Saturday, 19 October 2013

Praise the Fire Fighter, Damn the Safety Inspector

There's a sickness eating our industry.  It's a culture of Macho Programming.  In it's simplest form, it's the idea that if we just push harder, longer, stronger, then we will win.  Yet time and time again, experience shows that the way to win is by working smarter.


I was once working on a particular AAA title.  The game was running late.  We were in crunch, and had been for a while.  There was no end in sight.  I came across the following code:(1)

bool DetectCollision(Vector3 location, float radius){
  radius * 1.2f;

So that line of code makes the collisions a bit fatter.  It's what we call a 'Fudge Factor' - we don't know why a problem is occurring, so we fudge the numbers a little until it works.

But take a closer look.  The statement as written has no side-effects.  It doesn't actually modify the value of radius.  When the programmer wrote:

  radius * 1.2f;

they intended to write:

  radius *= 1.2f;

Let's review the facts:

  • It's the wrong fix to begin with (fudge factors are generally a bad idea)
  • It doesn't actually change the behaviour of the running program
  • The programmer didn't verify that their "fix" worked

And we can safely assume that the programmer didn't verify the original bug in the first place.

Compound Fail

It gets worse.  In this late stage of crunch, there were so many easily avoidable bugs coming in to the code, that the production team mandated every changelist required a second programmer to sign off.

That's right, not one, but two programmers, working together, managed to convince each other that this placebo changelist actually improved the game.  Together, they marked the bug as fixed and sent it back to QA, fully confident they had made the game better.

What other trivial mistakes did those programmers make that night?

What a colossal waste of time and resources, simply because those two programmers had inadequate sleep.  The project would have been much better off if those two programmers had just gone home at 18:00.  Or 17:00.  Or even 14:00.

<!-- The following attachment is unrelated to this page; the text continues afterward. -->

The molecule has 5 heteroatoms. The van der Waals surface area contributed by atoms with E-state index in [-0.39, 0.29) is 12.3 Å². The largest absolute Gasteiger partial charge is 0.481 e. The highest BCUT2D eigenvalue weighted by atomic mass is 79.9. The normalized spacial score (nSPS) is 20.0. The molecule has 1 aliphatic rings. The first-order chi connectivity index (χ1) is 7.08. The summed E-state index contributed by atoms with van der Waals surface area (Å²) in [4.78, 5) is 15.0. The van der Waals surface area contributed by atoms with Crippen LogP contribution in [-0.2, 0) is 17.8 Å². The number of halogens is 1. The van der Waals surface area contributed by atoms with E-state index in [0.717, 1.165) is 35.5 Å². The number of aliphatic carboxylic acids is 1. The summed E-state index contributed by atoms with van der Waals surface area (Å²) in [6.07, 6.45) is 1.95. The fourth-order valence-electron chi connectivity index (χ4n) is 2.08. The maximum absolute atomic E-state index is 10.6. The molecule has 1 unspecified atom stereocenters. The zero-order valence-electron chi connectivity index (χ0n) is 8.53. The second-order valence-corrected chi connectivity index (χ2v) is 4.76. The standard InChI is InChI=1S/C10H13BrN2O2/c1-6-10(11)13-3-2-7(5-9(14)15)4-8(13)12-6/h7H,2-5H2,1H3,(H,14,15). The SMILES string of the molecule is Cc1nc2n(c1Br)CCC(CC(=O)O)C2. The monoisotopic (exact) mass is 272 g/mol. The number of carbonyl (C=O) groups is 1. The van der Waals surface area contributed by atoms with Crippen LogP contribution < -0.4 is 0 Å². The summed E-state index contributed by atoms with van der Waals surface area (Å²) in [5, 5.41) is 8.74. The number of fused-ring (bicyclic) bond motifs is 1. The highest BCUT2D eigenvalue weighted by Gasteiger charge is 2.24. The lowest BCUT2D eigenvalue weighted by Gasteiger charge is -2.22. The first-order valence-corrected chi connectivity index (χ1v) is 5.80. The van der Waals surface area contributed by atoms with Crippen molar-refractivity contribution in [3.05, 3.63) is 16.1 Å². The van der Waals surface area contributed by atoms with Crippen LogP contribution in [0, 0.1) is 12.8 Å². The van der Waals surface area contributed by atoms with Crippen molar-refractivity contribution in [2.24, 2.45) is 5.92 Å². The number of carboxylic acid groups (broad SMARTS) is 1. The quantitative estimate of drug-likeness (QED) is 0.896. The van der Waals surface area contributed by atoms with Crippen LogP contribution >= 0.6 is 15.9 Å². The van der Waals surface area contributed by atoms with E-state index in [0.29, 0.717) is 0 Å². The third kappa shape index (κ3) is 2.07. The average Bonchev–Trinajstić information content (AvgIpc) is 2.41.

[Edit: I just wanted to add, these are actually two really good programmers! I'd jump at the chance to have them on my team again.  The equation here is crunch + good programmers = too many careless mistakes.]

Praise The Fire Fighter ...

When you're deep in crunch, it's easy to see the heroic efforts, the mountains of caffeinated beverages, the change logs at 4am.  It's easy to point to the person who's working the hardest and say "We all need to be more like that guy."  Because when it's all falling apart, you need to do something.
(Hint: That something we need to do is to get more sleep.)

... Damn the Safety Inspector

And when you're at the beginning of the project, and the Safety Inspector is telling you that what you're building isn't up to code, that the schedules are unrealistic and will lead to crunch, slipped deadlines, hard-to-find bugs and adds unacceptable levels of risk to the project...  Well they're easy to dismiss "We're trying to build something here! Why are you trying to stop us?"
(Hint: The Safety Inspector is probably right.)

Macho Programming

As an industry, we should be working smarter than that. We should be rewarding measurable results and hard evidence, rather than effort and posturing.

To me, Macho Programming, is blundering onward in whichever way you possibly can, without regard to what's best for the project or the team, simply for the appearance of getting something done.

I think we can do better than that.  In the true Agile sense, as a team, we need to make the best decisions based on the best information we have, right now, and move forward in the best direction we can.

Who's with me?

(1) Some details have been changed to preserve anonymity.

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